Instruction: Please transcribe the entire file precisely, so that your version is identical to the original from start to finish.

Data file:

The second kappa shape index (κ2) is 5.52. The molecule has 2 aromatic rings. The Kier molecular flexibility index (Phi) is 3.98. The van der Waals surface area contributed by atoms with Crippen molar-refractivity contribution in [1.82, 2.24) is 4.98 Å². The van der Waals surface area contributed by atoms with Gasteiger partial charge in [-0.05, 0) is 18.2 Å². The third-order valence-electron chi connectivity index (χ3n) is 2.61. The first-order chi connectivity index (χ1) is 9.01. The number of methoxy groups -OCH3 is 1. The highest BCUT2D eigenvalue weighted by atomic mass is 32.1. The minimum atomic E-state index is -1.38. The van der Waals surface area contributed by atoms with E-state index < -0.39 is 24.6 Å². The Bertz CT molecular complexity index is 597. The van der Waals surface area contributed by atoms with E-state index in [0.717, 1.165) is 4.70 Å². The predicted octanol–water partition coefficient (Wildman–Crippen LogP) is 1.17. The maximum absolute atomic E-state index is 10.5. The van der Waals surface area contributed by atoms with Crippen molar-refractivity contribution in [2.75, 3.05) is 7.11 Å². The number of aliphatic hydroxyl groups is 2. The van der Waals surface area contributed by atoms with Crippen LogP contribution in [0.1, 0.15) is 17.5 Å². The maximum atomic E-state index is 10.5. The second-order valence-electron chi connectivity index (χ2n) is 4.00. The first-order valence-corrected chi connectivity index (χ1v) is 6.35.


The second kappa shape index (κ2) is 5.52. The molecule has 2 aromatic rings. The Kier molecular flexibility index (Phi) is 3.98. The van der Waals surface area contributed by atoms with Crippen molar-refractivity contribution in [1.82, 2.24) is 4.98 Å². The van der Waals surface area contributed by atoms with Gasteiger partial charge in [-0.05, 0) is 18.2 Å². The third-order valence-electron chi connectivity index (χ3n) is 2.61. The first-order chi connectivity index (χ1) is 9.01. The number of methoxy groups -OCH3 is 1. The highest BCUT2D eigenvalue weighted by atomic mass is 32.1. The minimum atomic E-state index is -1.38. The van der Waals surface area contributed by atoms with E-state index < -0.39 is 24.6 Å². The Bertz CT molecular complexity index is 597. The van der Waals surface area contributed by atoms with E-state index in [0.717, 1.165) is 4.70 Å². The predicted octanol–water partition coefficient (Wildman–Crippen LogP) is 1.17. The maximum absolute atomic E-state index is 10.5. The van der Waals surface area contributed by atoms with Crippen molar-refractivity contribution in [2.75, 3.05) is 7.11 Å². The number of aliphatic hydroxyl groups is 2. The van der Waals surface area contributed by atoms with Crippen LogP contribution in [0.1, 0.15) is 17.5 Å². The maximum atomic E-state index is 10.5. The second-order valence-electron chi connectivity index (χ2n) is 4.00. The first-order valence-corrected chi connectivity index (χ1v) is 6.35.